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N.Y. homeowners file first class-action lawsuit related to Libor

New York homeowners filed a class-action lawsuit against 12 of the largest global banks, alleging that manipulation of the London interbank offered rate — or Libor — caused their mortgage payments to increase.

Investors and municipalities brought several class-action suits against the banks regarding Libor manipulation, but this is the first such lawsuit brought by U.S. homeowners, according to The Malaysian Insider.

Annie Bell Adams, a pensioner and one of the five lead plaintiffs in the suit, had her home repossessed after her subprime mortgage was securitized to Libor-based debt and sold off to investors by the banks.

The suit alleges that North American and European banks manipulated Libor to increase the rate and did so on certain dates on which adjustable mortgage interest rates were reset. Homeowners maintain that Libor manipulation caused them to pay more between 2000 and 2009 for mortgages than they should have paid under ordinary circumstances, JD Journal reports.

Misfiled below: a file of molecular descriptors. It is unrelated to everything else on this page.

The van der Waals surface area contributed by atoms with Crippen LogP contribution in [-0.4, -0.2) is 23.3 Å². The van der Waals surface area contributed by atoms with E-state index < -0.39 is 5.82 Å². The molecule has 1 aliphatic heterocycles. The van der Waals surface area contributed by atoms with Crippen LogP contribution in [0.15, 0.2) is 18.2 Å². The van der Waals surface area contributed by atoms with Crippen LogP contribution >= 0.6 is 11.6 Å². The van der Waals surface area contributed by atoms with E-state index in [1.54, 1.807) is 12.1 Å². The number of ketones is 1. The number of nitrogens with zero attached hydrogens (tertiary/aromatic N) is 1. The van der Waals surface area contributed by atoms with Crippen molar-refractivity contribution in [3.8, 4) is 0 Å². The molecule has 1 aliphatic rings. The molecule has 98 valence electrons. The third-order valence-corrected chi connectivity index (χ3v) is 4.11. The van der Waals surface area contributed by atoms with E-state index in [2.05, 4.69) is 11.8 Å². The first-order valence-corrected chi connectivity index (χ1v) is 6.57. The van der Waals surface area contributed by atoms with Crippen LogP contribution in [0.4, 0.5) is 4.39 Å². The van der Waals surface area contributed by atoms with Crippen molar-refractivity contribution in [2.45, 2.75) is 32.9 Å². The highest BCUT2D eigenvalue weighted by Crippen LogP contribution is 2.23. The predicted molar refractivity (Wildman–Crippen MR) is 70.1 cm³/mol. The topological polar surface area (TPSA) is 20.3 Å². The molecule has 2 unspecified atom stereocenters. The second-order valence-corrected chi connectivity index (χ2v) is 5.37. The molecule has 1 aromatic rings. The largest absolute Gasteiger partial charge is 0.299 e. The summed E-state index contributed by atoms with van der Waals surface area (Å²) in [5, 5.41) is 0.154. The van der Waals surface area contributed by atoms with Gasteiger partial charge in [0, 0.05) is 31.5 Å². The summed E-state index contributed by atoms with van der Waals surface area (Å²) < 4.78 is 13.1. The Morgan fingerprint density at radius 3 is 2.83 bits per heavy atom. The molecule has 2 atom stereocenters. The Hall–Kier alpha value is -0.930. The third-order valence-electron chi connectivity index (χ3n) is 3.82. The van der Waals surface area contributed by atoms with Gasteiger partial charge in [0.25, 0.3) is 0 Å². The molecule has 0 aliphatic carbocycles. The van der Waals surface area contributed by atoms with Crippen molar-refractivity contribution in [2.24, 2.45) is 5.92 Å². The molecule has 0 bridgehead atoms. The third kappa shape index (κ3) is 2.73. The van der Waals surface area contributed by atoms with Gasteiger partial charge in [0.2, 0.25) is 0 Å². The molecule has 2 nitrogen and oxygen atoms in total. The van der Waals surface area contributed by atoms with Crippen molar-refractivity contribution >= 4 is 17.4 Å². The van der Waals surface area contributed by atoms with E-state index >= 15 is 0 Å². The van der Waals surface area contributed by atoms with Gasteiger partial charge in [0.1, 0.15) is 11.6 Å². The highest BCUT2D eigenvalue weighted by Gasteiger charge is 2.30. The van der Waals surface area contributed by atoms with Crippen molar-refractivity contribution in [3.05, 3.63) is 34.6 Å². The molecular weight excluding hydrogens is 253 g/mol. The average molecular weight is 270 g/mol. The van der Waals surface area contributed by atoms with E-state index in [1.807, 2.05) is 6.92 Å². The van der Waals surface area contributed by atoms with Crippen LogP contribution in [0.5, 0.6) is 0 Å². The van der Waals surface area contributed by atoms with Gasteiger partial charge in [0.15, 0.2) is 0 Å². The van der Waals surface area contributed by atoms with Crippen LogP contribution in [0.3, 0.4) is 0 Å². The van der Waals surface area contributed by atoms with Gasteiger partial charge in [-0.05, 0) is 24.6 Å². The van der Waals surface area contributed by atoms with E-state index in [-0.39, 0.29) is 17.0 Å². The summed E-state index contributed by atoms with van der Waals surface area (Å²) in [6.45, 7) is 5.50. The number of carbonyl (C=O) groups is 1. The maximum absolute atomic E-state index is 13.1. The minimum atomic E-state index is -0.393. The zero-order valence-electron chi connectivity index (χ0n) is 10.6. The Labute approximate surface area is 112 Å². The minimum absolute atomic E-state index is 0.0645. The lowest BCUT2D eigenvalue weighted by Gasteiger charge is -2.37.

Banks involved in the lawsuit include Bank of America, Barclays and UBS.

John Sharbrough, the plaintiffs’ Alabama-based attorney, said that the number of plaintiffs could number more than 100,000, adding that many of the homeowners have lost thousands of dollars to Libor manipulation, according to The Malaysian Insider.

Faith in Libor, a key benchmark rate used in more than $300 trillion of derivatives contracts, fell after Barclays was fined by authorities in June for manipulating the rate.

Other banks under investigation in the scandal include Citigroup, Deutsche Bank, JPMorgan Chase, RBS and UBS, Forbes reports.

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